Linked by Thom Holwerda on Mon 28th May 2012 19:25 UTC
In the News This topic comes up quite a lot on technology websites, but I generally try to steer clear from it as much as possible, since I'm not the one to talk about it (you know, with me being a man and all that), however, I feel it might be a good idea to just get my opinion out there and be done with it. The topic of women in IT is a hot-button issue, so let me just go out guns blazing: assuming women need special treatment, help, protection, and affirmative action is just as insulting and degrading as outright claiming women have no place in IT - maybe even more so.
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Comment by kaiwai
by kaiwai on Tue 29th May 2012 14:10 UTC
kaiwai
Member since:
2005-07-06

Just a few pointers:

1) Simon Baron-Cohen noted that babies exhibit gender specific behaviours very early within their development - before any socialisation could have taken place by the environment and parents. It isn't too far fetched to say that there is an element of a biological element that pushes males/females in particular directions. With that being said it isn't a hard rule that all will go one way or another but a general rule of thumb that takes into account that there will be those who fall outside of the 'bell curve' if one were to call such a spread that.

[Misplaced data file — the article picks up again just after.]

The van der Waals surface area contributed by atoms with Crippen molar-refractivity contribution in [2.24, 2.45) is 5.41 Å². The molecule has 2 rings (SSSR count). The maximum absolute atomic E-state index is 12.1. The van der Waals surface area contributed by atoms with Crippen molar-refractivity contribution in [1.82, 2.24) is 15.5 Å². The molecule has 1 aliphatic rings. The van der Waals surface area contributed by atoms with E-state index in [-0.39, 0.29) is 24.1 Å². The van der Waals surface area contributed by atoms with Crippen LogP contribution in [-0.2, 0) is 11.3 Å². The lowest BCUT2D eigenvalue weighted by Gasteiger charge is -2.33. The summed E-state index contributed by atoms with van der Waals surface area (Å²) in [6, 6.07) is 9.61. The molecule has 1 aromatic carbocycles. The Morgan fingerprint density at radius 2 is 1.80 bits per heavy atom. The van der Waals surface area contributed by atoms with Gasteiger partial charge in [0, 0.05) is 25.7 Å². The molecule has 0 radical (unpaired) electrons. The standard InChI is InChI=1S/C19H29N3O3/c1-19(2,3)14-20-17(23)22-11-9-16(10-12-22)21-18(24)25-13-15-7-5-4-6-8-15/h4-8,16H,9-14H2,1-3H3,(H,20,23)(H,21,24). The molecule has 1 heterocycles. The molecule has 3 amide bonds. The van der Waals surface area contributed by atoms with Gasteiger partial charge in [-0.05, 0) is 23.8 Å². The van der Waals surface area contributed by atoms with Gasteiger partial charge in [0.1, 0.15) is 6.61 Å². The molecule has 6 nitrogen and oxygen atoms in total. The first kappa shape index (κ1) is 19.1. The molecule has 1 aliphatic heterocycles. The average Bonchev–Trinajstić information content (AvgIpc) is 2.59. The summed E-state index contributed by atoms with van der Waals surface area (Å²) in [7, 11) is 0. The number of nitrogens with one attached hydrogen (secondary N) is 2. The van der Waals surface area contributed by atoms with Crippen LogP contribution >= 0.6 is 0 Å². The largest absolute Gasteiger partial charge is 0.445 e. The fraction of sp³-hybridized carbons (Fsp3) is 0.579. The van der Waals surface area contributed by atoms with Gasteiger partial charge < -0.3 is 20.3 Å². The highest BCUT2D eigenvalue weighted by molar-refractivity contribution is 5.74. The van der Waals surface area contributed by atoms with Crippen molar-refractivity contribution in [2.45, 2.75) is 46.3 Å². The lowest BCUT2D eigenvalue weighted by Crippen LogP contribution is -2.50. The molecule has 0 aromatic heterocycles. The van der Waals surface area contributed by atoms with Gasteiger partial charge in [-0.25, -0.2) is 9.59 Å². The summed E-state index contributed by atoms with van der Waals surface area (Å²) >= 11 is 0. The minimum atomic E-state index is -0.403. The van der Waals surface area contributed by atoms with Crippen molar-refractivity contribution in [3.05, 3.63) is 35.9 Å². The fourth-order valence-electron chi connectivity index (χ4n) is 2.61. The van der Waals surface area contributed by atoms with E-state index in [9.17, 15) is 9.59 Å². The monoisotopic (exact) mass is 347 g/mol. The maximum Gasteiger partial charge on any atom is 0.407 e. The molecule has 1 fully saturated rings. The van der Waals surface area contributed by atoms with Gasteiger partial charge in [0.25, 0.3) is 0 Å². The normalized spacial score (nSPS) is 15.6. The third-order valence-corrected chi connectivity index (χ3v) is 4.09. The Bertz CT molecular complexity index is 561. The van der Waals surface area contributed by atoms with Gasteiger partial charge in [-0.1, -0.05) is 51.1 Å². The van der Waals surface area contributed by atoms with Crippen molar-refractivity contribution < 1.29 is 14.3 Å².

2) There is an element of the old boys club but it is naive to believe that an act of parliament is going to undo such institutions that have been built up organically over decades just as one can't expect radical change over night to occur in other industries that are over repented by either males or females. Until really there is an acceptance of such institutionalised 'closed shop' to outsiders it won't make a lick of difference. Lets assume that there was a law passed - it won't some how make the work environment change over night so simply opening a door won't change the dominant culture for said industry.

4) When there are quotas and allocations one has to ask the question how it impacts upon those individuals who earned their place based on hard work but happened to be from a targeted minority group. When it comes to such programmes I have to ask myself whether one is treating a symptom rather than going straight to the cause.

Edited 2012-05-29 14:12 UTC

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